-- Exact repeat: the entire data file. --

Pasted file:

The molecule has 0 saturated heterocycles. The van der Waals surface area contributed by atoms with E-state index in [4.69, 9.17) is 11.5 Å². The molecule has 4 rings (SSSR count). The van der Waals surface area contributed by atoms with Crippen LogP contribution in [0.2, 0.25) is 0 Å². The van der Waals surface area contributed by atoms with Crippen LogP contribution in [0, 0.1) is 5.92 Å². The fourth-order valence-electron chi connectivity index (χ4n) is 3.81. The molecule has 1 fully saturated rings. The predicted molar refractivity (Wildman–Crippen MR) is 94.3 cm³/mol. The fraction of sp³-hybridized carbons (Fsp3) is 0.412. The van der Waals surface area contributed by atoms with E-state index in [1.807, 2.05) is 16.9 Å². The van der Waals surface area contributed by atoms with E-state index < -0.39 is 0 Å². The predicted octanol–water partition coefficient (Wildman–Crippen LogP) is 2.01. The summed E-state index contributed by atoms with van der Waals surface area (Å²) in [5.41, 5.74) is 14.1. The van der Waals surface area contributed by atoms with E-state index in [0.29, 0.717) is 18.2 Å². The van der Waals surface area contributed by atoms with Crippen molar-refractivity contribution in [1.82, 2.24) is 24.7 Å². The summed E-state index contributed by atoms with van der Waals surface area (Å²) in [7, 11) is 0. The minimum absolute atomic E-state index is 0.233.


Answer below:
The molecule has 0 saturated heterocycles. The van der Waals surface area contributed by atoms with E-state index in [4.69, 9.17) is 11.5 Å². The molecule has 4 rings (SSSR count). The van der Waals surface area contributed by atoms with Crippen LogP contribution in [0.2, 0.25) is 0 Å². The van der Waals surface area contributed by atoms with Crippen LogP contribution in [0, 0.1) is 5.92 Å². The fourth-order valence-electron chi connectivity index (χ4n) is 3.81. The molecule has 1 fully saturated rings. The predicted molar refractivity (Wildman–Crippen MR) is 94.3 cm³/mol. The fraction of sp³-hybridized carbons (Fsp3) is 0.412. The van der Waals surface area contributed by atoms with E-state index in [1.807, 2.05) is 16.9 Å². The van der Waals surface area contributed by atoms with E-state index < -0.39 is 0 Å². The predicted octanol–water partition coefficient (Wildman–Crippen LogP) is 2.01. The summed E-state index contributed by atoms with van der Waals surface area (Å²) in [5.41, 5.74) is 14.1. The van der Waals surface area contributed by atoms with E-state index in [0.29, 0.717) is 18.2 Å². The van der Waals surface area contributed by atoms with Crippen molar-refractivity contribution in [1.82, 2.24) is 24.7 Å². The summed E-state index contributed by atoms with van der Waals surface area (Å²) in [7, 11) is 0. The minimum absolute atomic E-state index is 0.233.